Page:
DR: I remember, we'd all be hanging out, but there was competition between the different cities, we were Hamilton, they were Toronto. Hamilton had a whole other world, than Toronto did. Montreal had its world. Vancouver had its scene. Just in the way the Dead Kennedys were different from the Ramones, you know what I mean. But I always try to keep an open mind and listen to everybody and take what you like. There were bands in Toronto I didn't particularly care about, and bands in Hamilton I didn't care about, but we'd try to always go listen to them. Anybody you do have an affinity with you try and start a camaraderie with, it was good. Then, when a new band would come up, some of them didn't want to be friends with you and some of them you wanted to be friends with. You became friends...I used to love going to Montreal, because it's a great city, so I always enjoyed it. A great city to hang out in, the bands were good, lot of good guys there. So depending on where it was...I mean, New York was its own world, so back in that time those people really were hard to be friends with.

EDPR: Cliquey?

DR: Yeah, there were always cliques.

EDPR: So, do you think that was happening in every city?

DR: Yeah, sure, there was a clique in every city and when the band came in they'd say, "Prove to me that you're good." You know, there'd be a whole bunch of naysayers, and then you'd play and they'd say, "Ah, you're ok." It was a bit intimidating, in a way.

EDPR: Were you playing with Teenage Head during either of the riots?

DR: Not the...well, which riots?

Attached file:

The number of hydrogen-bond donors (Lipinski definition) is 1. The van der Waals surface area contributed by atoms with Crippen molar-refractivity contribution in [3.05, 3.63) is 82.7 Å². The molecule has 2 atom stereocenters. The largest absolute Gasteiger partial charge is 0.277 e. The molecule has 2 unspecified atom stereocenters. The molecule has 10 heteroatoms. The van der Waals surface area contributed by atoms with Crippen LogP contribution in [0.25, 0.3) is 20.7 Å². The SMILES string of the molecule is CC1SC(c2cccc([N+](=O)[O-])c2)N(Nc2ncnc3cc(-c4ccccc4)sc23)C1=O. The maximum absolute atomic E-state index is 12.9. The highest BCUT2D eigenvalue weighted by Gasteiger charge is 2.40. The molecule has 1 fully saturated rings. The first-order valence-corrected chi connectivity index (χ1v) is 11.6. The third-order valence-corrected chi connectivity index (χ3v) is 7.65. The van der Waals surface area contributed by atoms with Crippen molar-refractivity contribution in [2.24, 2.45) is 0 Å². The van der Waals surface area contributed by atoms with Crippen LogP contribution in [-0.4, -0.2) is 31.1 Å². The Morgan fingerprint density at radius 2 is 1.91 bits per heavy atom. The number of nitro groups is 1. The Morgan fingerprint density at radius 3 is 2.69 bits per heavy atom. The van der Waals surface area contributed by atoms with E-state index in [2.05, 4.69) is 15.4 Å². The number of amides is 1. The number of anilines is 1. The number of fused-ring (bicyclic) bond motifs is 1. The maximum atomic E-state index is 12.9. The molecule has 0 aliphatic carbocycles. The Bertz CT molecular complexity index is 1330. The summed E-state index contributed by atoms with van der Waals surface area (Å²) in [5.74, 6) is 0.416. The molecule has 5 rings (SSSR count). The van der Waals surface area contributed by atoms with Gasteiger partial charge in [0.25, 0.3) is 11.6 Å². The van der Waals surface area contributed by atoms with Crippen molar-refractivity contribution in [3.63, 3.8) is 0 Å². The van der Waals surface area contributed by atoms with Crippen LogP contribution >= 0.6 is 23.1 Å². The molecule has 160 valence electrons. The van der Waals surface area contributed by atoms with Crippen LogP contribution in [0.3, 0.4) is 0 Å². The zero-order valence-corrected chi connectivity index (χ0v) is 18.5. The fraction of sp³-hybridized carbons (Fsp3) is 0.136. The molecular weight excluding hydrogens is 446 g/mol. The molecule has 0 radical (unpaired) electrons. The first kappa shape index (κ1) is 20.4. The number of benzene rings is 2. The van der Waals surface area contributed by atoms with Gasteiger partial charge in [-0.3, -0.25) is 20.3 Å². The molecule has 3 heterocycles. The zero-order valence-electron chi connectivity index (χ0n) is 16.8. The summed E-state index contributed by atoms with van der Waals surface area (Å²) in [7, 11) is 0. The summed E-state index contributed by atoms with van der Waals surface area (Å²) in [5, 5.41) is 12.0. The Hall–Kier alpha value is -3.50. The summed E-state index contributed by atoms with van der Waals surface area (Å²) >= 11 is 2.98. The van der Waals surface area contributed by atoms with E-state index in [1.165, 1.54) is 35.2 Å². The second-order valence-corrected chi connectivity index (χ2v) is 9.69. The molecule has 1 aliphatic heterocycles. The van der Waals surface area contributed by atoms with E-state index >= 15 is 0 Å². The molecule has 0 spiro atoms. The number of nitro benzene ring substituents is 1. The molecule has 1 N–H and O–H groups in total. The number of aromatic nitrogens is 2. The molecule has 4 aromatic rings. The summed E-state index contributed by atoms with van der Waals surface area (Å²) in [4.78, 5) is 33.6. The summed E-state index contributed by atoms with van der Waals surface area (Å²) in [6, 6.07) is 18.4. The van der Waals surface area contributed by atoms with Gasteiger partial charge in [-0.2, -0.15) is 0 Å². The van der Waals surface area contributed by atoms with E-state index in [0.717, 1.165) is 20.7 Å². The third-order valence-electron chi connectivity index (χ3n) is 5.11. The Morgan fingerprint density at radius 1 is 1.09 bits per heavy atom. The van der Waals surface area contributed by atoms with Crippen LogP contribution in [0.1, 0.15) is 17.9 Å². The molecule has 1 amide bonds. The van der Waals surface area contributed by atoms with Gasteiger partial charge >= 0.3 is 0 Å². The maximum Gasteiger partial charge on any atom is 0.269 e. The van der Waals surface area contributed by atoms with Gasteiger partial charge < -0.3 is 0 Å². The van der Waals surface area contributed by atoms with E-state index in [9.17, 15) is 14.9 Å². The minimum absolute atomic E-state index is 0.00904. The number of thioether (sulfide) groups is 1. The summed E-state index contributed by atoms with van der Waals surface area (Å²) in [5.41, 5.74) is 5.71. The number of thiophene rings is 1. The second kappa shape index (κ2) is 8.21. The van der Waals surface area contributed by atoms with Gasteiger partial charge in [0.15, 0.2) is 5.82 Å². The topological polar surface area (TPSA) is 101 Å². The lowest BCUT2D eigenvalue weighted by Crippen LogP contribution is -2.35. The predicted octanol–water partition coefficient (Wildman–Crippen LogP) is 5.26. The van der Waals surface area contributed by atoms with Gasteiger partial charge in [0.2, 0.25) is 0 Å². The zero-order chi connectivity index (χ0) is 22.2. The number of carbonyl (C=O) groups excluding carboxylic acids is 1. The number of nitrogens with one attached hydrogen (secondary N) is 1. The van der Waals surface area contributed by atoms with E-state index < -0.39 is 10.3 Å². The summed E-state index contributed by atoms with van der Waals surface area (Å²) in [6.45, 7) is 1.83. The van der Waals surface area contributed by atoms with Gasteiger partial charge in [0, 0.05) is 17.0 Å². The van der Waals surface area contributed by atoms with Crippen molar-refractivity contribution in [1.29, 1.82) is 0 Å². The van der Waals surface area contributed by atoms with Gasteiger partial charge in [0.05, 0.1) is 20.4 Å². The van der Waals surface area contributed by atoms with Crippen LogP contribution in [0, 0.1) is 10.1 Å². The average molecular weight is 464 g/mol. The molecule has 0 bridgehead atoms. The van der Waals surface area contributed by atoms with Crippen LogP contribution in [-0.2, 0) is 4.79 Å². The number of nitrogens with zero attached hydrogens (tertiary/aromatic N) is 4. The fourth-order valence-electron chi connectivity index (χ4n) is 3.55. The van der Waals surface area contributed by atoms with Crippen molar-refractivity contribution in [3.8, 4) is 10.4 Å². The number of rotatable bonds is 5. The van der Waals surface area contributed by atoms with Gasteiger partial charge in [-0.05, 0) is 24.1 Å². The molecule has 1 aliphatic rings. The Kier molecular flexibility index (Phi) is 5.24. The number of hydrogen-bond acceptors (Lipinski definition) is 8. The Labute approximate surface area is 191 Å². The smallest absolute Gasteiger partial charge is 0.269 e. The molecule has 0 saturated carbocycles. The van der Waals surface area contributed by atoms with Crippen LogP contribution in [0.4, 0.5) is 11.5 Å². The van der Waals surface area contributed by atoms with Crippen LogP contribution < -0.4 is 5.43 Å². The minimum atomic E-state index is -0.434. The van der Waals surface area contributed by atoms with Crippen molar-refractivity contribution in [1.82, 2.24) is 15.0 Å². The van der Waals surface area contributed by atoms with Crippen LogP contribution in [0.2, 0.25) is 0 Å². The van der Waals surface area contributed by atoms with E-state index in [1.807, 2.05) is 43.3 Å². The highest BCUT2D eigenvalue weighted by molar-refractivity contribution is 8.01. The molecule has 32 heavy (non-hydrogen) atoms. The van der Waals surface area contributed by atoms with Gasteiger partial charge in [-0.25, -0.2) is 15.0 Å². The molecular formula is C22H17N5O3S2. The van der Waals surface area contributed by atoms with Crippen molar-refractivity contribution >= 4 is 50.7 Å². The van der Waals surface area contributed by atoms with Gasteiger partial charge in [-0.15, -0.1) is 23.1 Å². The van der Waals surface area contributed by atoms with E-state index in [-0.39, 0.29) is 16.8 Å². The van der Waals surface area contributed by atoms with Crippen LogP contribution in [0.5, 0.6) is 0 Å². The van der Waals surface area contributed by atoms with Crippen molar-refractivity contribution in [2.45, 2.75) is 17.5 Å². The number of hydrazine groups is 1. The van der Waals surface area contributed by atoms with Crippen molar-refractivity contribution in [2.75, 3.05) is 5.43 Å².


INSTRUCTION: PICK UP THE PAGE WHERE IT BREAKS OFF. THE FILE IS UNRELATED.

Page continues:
EDPR: '78 and '81...one is in a film, Last Pogo: 1978 Horseshoe Tavern

DR: Oh, the Pogo in Toronto, no, I wouldn't have been at that, I had my own band by that time.

EDPR: So, you were sitting in the recording studio, playing on every album, basically...

DR: Yeah, at first they played with us. Hamilton was a closer camaraderie because it was a smaller city. We all played with each other...

EDPR: You weren't out on tour with them?

DR: Not at the beginning, but I did go on the road with them, I did go at times, even back then.

EDPR: Another Punk Retrospective contributor, LastofmyKind wonders if there are any almost finished demos or early stuff from back then...

DR: Oh yeah...

EDPR: ...and if there are any leftover songs from the first three...

DR: ...albums? Yeah...there's a few...

EDPR: ...and he says he would love to have a listen to it...so, maybe you could leak some of it?

DR: You know, there's "Wake Up, Shut Up", which never came out, and there are a couple others, umm, "Jet 45"...there's some songs that didn't, what else was around? Yeah, there were definitely songs...

EDPR: I had read that Gord had a bunch of unreleased stuff and was thinking about releasing it?

DR: Yeah, that'll happen in about 2090...

EDPR: The last time you saw him was about 2008, you guys played together or 2009?

DR: Yeah, I played with him at the Grey Cup two years ago...

EDPR: You're still friends with pretty much everyone that's still around?